Kernel Rating (out of 5): (3.5 out of 5)
MPAA Rating: PG-13 Length: 136 minutes
Age Appropriate For: 13+. This is all typical stuff for the “Fast and Furious” franchise: cursing, vulgar and sexually themed jokes; some varying nudity, skimpy outfits, and an implied sex scene; and a variety of action and violence, including car chases, shootouts, hand-to-hand combat, cars being crushed and crashed, and countless characters dying in a variety of ways. Per usual, this isn’t gory or bloody violence, but it is omnipresent, and overall the body count feels higher than any preceding movies in this franchise.
‘The Fate of the Furious’ gets expectedly over the top, as ‘Fast and Furious’ movies tend to do. But the enjoyably ridiculous antics can’t fix a fissured film that sags under the weight of its divided narrative.
By Roxana Hadadi
The loss of Paul Walker is undeniably felt in “The Fate of the Furious,” the eighth film in the “Fast and Furious” franchise. His character, Brian O’Conner, was the California cool that kept this ragtag group of one-time drag racers turned world savers together, and without Walker’s presence, Vin Diesel’s influence has expanded unchecked.
The result is a movie devoted almost entirely to Diesel’s character, Dominic Toretto, with little room for anyone else and with few opportunities at the kind of mindlessly invigorating entertainment that is synonymous with this franchise. “F8” is, most disappointingly, not nearly as fun as it could be, and a narrative that is split between Toretto’s character and his “family” trying to save him suffers from that division.
The film begins after the events of 2015’s “Furious 7” (the one where Diesel and Walker drive a car through two Abu Dhabi skyscrapers, the group fights mercenaries on helicopters, and Walker’s character is given a happy ending that removes him from the franchise), with Dom and Letty (Michelle Rodriguez, of “Smurfs: The Lost Village”) enjoying their honeymoon in Havana, Cuba. They talk about starting a family, but those plans are put on hold when Diesel disappears—betraying Letty and his friends at the behest of hacker Cipher (Charlize Theron, of “Kubo and the Two Strings”). “I choose to make my own fate,” Dom tells Cipher, but whatever video she shows him on a cell phone has him boarding her airplane and helping her crew steal nuclear launch codes, putting him at odds with his wife and his crew.
At this point, the movie divides its time: One narrative track follows Dom and Cipher as she manipulates him further, cooing at him that he’s a “genuine outlaw … who lives by his own rules” and encouraging him to give up this “Robin Hood nonsense,” while the other concentrates on Letty and the crew, who are enlisted by their government contact Mr. Nobody (Kurt Russell, of “Furious 7”) to find Dom and prevent whatever Cipher is trying to do. To round out the team, Mr. Nobody brings in former crew adversary Deckard Shaw (Jason Statham, of “The Expendables 3”), who immediately clashes with Hobbs (Dwayne Johnson, of “Moana”) but has his own grudge against Cipher.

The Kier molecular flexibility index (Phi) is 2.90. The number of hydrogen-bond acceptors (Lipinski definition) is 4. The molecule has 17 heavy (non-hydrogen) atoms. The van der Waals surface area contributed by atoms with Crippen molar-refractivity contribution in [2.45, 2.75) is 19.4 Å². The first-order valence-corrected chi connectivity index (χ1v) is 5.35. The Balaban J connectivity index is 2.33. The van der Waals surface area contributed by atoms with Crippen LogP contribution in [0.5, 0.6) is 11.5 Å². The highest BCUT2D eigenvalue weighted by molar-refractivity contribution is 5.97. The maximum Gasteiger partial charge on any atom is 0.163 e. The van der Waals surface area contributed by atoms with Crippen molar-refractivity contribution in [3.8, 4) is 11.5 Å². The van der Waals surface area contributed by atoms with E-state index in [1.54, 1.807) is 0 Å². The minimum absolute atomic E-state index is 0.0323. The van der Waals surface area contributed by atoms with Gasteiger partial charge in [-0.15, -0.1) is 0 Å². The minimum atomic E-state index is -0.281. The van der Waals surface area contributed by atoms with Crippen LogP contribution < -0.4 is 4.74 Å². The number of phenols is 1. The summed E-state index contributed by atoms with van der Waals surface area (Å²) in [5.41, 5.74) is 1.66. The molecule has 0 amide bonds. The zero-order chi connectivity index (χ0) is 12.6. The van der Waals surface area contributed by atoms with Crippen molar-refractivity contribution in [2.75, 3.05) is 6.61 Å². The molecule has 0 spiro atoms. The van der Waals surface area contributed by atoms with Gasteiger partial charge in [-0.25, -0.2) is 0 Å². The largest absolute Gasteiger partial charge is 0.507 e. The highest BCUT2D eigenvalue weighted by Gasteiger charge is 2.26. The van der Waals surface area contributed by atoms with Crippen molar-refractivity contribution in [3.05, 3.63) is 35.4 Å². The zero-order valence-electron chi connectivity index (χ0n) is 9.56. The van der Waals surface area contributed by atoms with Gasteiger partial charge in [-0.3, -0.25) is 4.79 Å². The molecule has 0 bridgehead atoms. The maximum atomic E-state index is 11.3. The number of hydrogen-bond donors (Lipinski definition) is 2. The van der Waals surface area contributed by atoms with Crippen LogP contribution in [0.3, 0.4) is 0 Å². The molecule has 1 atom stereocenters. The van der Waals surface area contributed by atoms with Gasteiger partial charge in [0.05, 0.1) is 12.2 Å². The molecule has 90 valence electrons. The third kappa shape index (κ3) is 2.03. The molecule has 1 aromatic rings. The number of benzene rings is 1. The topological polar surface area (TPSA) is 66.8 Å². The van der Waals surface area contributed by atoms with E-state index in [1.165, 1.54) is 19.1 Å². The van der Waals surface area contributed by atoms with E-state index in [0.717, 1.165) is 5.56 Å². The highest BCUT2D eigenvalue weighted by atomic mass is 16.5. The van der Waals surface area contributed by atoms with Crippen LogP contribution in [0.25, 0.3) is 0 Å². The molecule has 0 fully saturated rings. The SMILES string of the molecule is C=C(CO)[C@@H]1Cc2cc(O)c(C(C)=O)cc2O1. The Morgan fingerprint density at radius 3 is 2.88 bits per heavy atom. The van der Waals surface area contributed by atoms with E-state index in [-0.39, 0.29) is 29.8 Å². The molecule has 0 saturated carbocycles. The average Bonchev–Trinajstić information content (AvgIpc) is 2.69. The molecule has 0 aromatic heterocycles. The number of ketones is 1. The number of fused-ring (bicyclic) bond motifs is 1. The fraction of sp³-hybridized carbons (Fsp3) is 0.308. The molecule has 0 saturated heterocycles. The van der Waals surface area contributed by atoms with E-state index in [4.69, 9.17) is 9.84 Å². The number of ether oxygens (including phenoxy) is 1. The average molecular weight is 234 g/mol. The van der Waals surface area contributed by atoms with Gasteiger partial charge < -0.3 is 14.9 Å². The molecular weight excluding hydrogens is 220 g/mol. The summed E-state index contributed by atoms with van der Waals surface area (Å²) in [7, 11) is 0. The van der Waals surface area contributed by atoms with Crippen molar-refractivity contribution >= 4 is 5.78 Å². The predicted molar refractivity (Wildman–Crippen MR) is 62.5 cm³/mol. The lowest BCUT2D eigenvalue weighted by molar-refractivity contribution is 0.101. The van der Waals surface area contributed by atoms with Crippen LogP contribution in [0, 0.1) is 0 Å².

What’s next is, per usual, increasingly outlandish action sequences, some of which are amazing—like when Cipher hacks into thousands of cars, turns on their auto-drive function, and controls them as a swarm of “zombie” vehicles through the streets of New York City—but most of which underserve any characters who aren’t Dominic Toretto. As Cipher, Theron spews a bunch of generic evil villain dialogue (“Have you heard of choice theory, Dom?” and “I am the crocodile at the watering hole” are a few of the most absurd), but she mostly stands around yelling at henchmen to hack faster. The same lack of activity extends to other female characters like computer genius Ramsey (Nathalie Emmanuel, of “Maze Runner: The Scorch Trials”) and the once rowdy Letty, and a particularly terrible addition to the cast is Scott Eastwood (of “Suicide Squad”) as a trainee of Mr. Nobody. Eastwood is clearly a Walker replacement who lacks any of the late actor’s easy-going charm, and his increased presence in the group diminishes other people’s screen time.
Putting those complaints aside, “The Fate of the Furious” still offers a lot for fans of the franchise. Statham’s increased role is an excellent move, and he has a shootout sequence that is the zaniest, most memorable thing to happen in the film. As the self-involved, sometimes cowardly Roman, Tyrese Gibson (of “Ride Along 2”) provides the comic levity the script needs, especially when complaining about not making the list of Top 10 international criminals. And there are a few surprise cameos that call back to previous films, reaffirming how the “Fast and Furious” franchise is constantly expanding its own universe.
But it’s difficult to watch “The Fate of the Furious” and not think that perhaps Diesel has too much influence and has drawn too much of the film’s focus. Devoting the entirety of the movie to his character arc betrays the “family” vibe these movies are supposed to represent. With two more films confirmed in the franchise, these movies need to get back to that focus—and need to find the right balance between their inevitable absurdity and their ensemble storytelling.
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